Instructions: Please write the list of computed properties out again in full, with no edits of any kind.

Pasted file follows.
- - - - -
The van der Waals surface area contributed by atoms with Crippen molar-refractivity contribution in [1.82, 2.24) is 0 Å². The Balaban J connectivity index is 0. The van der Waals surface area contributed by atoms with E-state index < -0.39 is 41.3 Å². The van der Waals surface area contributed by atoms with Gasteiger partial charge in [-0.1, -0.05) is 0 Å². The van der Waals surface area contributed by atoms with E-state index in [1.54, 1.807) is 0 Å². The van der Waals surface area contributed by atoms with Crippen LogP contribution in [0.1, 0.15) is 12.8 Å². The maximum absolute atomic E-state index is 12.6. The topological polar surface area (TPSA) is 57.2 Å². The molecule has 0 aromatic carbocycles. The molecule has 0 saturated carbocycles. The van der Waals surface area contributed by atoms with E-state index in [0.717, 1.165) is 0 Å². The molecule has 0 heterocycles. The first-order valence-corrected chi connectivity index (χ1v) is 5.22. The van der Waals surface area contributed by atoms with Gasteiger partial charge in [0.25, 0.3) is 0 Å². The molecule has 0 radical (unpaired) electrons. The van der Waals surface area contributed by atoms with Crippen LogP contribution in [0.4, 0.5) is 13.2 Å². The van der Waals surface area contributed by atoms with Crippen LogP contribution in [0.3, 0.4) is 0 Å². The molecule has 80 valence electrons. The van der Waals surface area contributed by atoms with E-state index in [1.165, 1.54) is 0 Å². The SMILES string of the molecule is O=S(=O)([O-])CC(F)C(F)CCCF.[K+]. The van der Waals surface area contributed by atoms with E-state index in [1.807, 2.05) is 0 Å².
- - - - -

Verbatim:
The van der Waals surface area contributed by atoms with Crippen molar-refractivity contribution in [1.82, 2.24) is 0 Å². The Balaban J connectivity index is 0. The van der Waals surface area contributed by atoms with E-state index < -0.39 is 41.3 Å². The van der Waals surface area contributed by atoms with Gasteiger partial charge in [-0.1, -0.05) is 0 Å². The van der Waals surface area contributed by atoms with E-state index in [1.54, 1.807) is 0 Å². The van der Waals surface area contributed by atoms with Crippen LogP contribution in [0.1, 0.15) is 12.8 Å². The maximum absolute atomic E-state index is 12.6. The topological polar surface area (TPSA) is 57.2 Å². The molecule has 0 aromatic carbocycles. The molecule has 0 saturated carbocycles. The van der Waals surface area contributed by atoms with E-state index in [0.717, 1.165) is 0 Å². The molecule has 0 heterocycles. The first-order valence-corrected chi connectivity index (χ1v) is 5.22. The van der Waals surface area contributed by atoms with Gasteiger partial charge in [0.25, 0.3) is 0 Å². The molecule has 0 radical (unpaired) electrons. The van der Waals surface area contributed by atoms with Crippen LogP contribution in [0.4, 0.5) is 13.2 Å². The van der Waals surface area contributed by atoms with Crippen LogP contribution in [0.3, 0.4) is 0 Å². The molecule has 80 valence electrons. The van der Waals surface area contributed by atoms with E-state index in [1.165, 1.54) is 0 Å². The SMILES string of the molecule is O=S(=O)([O-])CC(F)C(F)CCCF.[K+]. The van der Waals surface area contributed by atoms with E-state index in [1.807, 2.05) is 0 Å².